The city is looking for developer§s for fully affordable modular housing in East New York.
Earlier this year, reports Curbed New York, Deputy Mayor Alicia Glen said the city would be looking at modular construction as a way to build both low-income and senior housing. Last week, the city took a big step in the direction of making it happen. The Department of Housing Preservation and Development said it will issue a Request For Proposals (RFP) calling for the creation of a fully affordable project in East New York that is built through modular construction.
The RFP seeks proposals to develop the L-shaped parcel made up of all Brooklyn Block 4223, Lot 1. The 49,397 square foot site runs along Eldert Lane between Pitkin and Glenmore Avenues with a portion along Grant Avenue adjacent to the MTA’s Grant Avenue A-train subway station. The site is a city-owned parcel under the jurisdiction of the Department of Transportation (DOT).
According to HPD, this is the first time in history that the City has required modular construction, a construction method the City is leveraging under Housing New York 2.0, to accelerate the development of additional affordable housing in New York City. Modular construction reduces construction cost and development time by allowing for construction of modules offsite. The modules are then transported and rapidly assembled on the development site.
“As Housing New York 2.0 revs up the City’s affordable housing engine, innovations in building and design technology can help us move faster and smarter. The Grant Avenue RFP will be key to developing our understanding of how modular housing can work for the New York market,” said Glen in a release.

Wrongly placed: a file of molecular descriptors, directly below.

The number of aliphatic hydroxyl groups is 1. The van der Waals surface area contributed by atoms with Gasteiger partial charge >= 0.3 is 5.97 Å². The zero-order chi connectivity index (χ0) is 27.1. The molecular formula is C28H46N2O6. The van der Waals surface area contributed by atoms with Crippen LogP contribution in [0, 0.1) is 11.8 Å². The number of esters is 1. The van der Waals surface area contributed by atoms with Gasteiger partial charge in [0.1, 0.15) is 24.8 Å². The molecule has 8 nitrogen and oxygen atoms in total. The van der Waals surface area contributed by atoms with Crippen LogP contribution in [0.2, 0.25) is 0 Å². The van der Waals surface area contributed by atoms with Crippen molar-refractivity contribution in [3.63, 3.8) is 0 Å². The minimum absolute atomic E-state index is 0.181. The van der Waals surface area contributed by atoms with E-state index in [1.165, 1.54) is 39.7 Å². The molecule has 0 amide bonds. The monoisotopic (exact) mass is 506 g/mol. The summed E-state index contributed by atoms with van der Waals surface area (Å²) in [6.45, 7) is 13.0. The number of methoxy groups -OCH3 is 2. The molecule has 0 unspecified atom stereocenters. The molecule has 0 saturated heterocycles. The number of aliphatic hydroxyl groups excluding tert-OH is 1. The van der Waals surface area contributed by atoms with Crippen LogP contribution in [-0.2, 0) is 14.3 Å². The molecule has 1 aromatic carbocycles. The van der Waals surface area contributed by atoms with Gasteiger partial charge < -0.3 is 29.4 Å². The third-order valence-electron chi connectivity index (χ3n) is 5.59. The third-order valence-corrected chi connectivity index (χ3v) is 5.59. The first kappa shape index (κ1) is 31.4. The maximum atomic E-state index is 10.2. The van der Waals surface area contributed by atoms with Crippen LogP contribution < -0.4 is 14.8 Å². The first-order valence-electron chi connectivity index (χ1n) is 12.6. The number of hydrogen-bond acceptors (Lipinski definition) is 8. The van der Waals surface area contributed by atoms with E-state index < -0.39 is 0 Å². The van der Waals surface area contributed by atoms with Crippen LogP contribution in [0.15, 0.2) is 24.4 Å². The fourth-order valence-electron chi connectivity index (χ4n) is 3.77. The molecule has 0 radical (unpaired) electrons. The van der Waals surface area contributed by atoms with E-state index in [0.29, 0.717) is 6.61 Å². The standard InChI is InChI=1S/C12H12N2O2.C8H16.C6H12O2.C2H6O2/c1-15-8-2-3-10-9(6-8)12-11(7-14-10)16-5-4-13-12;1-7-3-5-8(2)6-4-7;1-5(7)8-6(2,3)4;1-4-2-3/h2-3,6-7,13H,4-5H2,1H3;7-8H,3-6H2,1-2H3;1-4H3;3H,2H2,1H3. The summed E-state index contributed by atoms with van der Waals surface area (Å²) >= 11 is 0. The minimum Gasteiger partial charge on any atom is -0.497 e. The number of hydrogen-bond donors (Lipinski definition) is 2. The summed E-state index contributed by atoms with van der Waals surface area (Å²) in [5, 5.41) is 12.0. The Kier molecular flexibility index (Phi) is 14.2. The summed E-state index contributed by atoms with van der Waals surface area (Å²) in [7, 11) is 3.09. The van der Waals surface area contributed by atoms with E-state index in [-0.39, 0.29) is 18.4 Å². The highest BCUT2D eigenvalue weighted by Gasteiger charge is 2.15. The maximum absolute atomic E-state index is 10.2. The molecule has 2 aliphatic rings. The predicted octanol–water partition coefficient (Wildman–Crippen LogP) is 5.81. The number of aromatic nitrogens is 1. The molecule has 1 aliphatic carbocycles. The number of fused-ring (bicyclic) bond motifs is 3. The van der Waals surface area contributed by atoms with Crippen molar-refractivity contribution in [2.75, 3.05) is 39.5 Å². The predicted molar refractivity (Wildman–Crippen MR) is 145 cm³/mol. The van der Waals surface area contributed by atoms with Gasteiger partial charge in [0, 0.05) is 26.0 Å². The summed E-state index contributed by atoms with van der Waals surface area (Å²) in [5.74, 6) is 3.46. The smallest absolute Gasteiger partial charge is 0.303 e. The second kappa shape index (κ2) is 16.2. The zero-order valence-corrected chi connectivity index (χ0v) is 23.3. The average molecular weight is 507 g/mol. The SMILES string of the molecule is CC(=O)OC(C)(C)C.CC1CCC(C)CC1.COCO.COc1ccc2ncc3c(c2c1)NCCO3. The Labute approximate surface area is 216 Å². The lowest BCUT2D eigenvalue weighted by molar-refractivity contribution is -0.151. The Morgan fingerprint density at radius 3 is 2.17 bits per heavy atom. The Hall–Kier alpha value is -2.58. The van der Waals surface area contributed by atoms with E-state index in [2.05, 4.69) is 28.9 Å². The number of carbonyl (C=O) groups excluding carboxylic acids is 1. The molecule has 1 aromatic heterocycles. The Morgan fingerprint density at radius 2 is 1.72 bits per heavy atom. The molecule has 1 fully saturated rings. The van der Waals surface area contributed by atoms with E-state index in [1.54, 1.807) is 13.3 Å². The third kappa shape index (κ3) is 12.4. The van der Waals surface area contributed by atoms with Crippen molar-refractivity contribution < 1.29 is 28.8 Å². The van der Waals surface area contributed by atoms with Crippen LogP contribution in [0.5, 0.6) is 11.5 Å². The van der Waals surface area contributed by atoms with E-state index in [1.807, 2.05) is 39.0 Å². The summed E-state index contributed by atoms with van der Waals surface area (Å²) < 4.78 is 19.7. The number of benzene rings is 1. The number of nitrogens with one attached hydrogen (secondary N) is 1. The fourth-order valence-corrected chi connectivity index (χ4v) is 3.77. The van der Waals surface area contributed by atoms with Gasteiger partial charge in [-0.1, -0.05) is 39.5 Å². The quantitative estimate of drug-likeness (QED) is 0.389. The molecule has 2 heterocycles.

“New York City has long been a nerve center for housing innovation, and under Housing New York 2.0 we’re continuing that tradition of pioneering new solutions to address our city’s housing crisis. Not only will this RFP generate proposals for much needed affordable housing on City-owned land, it is the first of its kind to require the use of modular construction techniques to bring affordable housing online faster and more efficiently,” added HPD Commissioner Maria Torres-Springer. “I look forward to reviewing the dynamic proposals sparked by this RFP, which will have lasting results for the community in East New York as well as for the future of affordable housing design and construction.”
“I applaud HPD for putting forward an RFP for a mixed-income, mixed-use, 100 percent affordable housing development in East New York that utilizes modular construction. Simply put, this is a win-win-win. We need to explore additional opportunities to utilize modular construction as a way to reduce costs and increase our ability to deliver more of the high-quality affordable housing that our borough truly needs,” said Brooklyn Borough President Eric L. Adams.
“It is critical that we in New York find more and better ways to expand our stock of affordable housing. New and innovative approaches like requiring modular construction in certain projects should save considerable time and money, and help us reach the ambitious goals laid out under the Housing New York 2.0 plan,” noted Council Member Robert E. Cornegy, Jr.
“Here we have a lot that can traditionally not be built on, but with modular housing we can build many units of affordable housing. I applaud the Mayor’s office and HPD on this forward-thinking strategy,” added Council Member Rafael L. Espinal.
By: Carl Davidson